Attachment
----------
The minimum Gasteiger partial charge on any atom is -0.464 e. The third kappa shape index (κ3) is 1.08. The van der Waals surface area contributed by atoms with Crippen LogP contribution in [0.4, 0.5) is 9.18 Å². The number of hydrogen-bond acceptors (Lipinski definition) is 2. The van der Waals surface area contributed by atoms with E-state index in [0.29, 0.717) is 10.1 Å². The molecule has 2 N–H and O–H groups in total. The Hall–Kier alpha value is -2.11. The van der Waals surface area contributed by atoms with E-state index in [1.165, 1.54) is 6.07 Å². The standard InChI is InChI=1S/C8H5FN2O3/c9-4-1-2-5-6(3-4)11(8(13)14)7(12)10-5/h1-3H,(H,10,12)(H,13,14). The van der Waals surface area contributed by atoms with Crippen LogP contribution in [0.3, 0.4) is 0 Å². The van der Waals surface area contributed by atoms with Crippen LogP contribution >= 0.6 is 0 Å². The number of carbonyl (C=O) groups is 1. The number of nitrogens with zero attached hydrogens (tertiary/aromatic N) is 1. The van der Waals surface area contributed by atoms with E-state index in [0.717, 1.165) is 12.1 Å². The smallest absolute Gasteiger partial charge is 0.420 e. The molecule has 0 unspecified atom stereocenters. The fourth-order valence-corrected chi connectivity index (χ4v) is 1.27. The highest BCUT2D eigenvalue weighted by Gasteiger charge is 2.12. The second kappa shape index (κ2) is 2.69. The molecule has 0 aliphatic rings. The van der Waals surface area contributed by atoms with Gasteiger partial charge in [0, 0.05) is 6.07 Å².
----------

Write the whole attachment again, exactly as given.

The minimum Gasteiger partial charge on any atom is -0.464 e. The third kappa shape index (κ3) is 1.08. The van der Waals surface area contributed by atoms with Crippen LogP contribution in [0.4, 0.5) is 9.18 Å². The number of hydrogen-bond acceptors (Lipinski definition) is 2. The van der Waals surface area contributed by atoms with E-state index in [0.29, 0.717) is 10.1 Å². The molecule has 2 N–H and O–H groups in total. The Hall–Kier alpha value is -2.11. The van der Waals surface area contributed by atoms with E-state index in [1.165, 1.54) is 6.07 Å². The standard InChI is InChI=1S/C8H5FN2O3/c9-4-1-2-5-6(3-4)11(8(13)14)7(12)10-5/h1-3H,(H,10,12)(H,13,14). The van der Waals surface area contributed by atoms with Crippen LogP contribution in [0.3, 0.4) is 0 Å². The van der Waals surface area contributed by atoms with Crippen LogP contribution >= 0.6 is 0 Å². The number of carbonyl (C=O) groups is 1. The number of nitrogens with zero attached hydrogens (tertiary/aromatic N) is 1. The van der Waals surface area contributed by atoms with E-state index in [0.717, 1.165) is 12.1 Å². The smallest absolute Gasteiger partial charge is 0.420 e. The molecule has 0 unspecified atom stereocenters. The fourth-order valence-corrected chi connectivity index (χ4v) is 1.27. The highest BCUT2D eigenvalue weighted by Gasteiger charge is 2.12. The second kappa shape index (κ2) is 2.69. The molecule has 0 aliphatic rings. The van der Waals surface area contributed by atoms with Gasteiger partial charge in [0, 0.05) is 6.07 Å².